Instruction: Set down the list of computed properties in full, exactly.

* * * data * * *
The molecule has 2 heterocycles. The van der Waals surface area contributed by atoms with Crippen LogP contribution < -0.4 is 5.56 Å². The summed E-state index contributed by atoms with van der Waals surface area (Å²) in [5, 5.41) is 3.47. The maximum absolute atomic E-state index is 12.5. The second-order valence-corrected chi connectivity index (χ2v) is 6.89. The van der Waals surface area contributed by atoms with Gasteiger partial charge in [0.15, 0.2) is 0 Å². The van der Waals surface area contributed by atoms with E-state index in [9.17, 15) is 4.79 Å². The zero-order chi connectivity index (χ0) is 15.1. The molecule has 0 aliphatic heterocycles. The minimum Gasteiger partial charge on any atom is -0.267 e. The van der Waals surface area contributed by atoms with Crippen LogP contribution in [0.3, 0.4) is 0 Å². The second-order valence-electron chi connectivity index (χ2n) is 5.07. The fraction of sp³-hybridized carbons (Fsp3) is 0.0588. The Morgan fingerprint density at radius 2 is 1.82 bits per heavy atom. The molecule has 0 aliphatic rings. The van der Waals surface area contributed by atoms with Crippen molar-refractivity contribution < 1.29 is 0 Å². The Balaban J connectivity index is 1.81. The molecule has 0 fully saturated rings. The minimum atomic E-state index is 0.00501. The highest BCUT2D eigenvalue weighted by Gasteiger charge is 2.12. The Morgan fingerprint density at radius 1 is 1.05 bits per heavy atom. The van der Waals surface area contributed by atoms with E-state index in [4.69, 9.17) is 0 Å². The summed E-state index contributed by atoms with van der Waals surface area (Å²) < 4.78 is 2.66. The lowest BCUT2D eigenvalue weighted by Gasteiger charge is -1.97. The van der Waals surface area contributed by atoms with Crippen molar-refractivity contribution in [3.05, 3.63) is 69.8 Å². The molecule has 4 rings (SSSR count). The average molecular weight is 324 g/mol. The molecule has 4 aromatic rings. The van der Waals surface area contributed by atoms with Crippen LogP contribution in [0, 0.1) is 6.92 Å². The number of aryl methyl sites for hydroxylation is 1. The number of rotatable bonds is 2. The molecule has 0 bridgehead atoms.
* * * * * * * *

The molecule has 2 heterocycles. The van der Waals surface area contributed by atoms with Crippen LogP contribution < -0.4 is 5.56 Å². The summed E-state index contributed by atoms with van der Waals surface area (Å²) in [5, 5.41) is 3.47. The maximum absolute atomic E-state index is 12.5. The second-order valence-corrected chi connectivity index (χ2v) is 6.89. The van der Waals surface area contributed by atoms with Gasteiger partial charge in [0.15, 0.2) is 0 Å². The van der Waals surface area contributed by atoms with E-state index in [9.17, 15) is 4.79 Å². The zero-order chi connectivity index (χ0) is 15.1. The molecule has 0 aliphatic heterocycles. The minimum Gasteiger partial charge on any atom is -0.267 e. The van der Waals surface area contributed by atoms with Crippen LogP contribution in [0.3, 0.4) is 0 Å². The second-order valence-electron chi connectivity index (χ2n) is 5.07. The fraction of sp³-hybridized carbons (Fsp3) is 0.0588. The Morgan fingerprint density at radius 2 is 1.82 bits per heavy atom. The molecule has 0 aliphatic rings. The van der Waals surface area contributed by atoms with Crippen molar-refractivity contribution < 1.29 is 0 Å². The Balaban J connectivity index is 1.81. The molecule has 0 fully saturated rings. The minimum atomic E-state index is 0.00501. The highest BCUT2D eigenvalue weighted by Gasteiger charge is 2.12. The Morgan fingerprint density at radius 1 is 1.05 bits per heavy atom. The van der Waals surface area contributed by atoms with E-state index in [4.69, 9.17) is 0 Å². The summed E-state index contributed by atoms with van der Waals surface area (Å²) < 4.78 is 2.66. The lowest BCUT2D eigenvalue weighted by Gasteiger charge is -1.97. The van der Waals surface area contributed by atoms with Crippen molar-refractivity contribution in [3.05, 3.63) is 69.8 Å². The molecule has 4 rings (SSSR count). The average molecular weight is 324 g/mol. The molecule has 4 aromatic rings. The van der Waals surface area contributed by atoms with Crippen LogP contribution in [0, 0.1) is 6.92 Å². The number of aryl methyl sites for hydroxylation is 1. The number of rotatable bonds is 2. The molecule has 0 bridgehead atoms.